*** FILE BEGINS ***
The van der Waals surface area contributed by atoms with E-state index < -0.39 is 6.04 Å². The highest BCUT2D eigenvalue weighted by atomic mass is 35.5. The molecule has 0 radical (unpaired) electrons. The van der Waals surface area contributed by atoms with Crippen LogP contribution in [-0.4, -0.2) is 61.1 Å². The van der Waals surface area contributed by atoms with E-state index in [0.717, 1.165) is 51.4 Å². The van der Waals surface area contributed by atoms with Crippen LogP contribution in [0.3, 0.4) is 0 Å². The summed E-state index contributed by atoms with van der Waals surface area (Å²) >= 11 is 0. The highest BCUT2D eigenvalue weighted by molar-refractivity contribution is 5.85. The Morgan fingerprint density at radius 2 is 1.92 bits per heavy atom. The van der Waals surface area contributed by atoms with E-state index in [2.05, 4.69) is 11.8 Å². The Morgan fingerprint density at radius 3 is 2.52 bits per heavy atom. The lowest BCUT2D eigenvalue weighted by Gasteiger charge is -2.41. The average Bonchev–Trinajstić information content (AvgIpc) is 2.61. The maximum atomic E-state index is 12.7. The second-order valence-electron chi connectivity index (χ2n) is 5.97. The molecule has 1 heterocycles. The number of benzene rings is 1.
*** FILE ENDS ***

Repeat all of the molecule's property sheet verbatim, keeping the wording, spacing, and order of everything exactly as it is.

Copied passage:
The van der Waals surface area contributed by atoms with E-state index < -0.39 is 6.04 Å². The highest BCUT2D eigenvalue weighted by atomic mass is 35.5. The molecule has 0 radical (unpaired) electrons. The van der Waals surface area contributed by atoms with Crippen LogP contribution in [-0.4, -0.2) is 61.1 Å². The van der Waals surface area contributed by atoms with E-state index in [0.717, 1.165) is 51.4 Å². The van der Waals surface area contributed by atoms with Crippen LogP contribution in [0.3, 0.4) is 0 Å². The summed E-state index contributed by atoms with van der Waals surface area (Å²) >= 11 is 0. The highest BCUT2D eigenvalue weighted by molar-refractivity contribution is 5.85. The Morgan fingerprint density at radius 2 is 1.92 bits per heavy atom. The van der Waals surface area contributed by atoms with E-state index in [2.05, 4.69) is 11.8 Å². The Morgan fingerprint density at radius 3 is 2.52 bits per heavy atom. The lowest BCUT2D eigenvalue weighted by Gasteiger charge is -2.41. The average Bonchev–Trinajstić information content (AvgIpc) is 2.61. The maximum atomic E-state index is 12.7. The second-order valence-electron chi connectivity index (χ2n) is 5.97. The molecule has 1 heterocycles. The number of benzene rings is 1.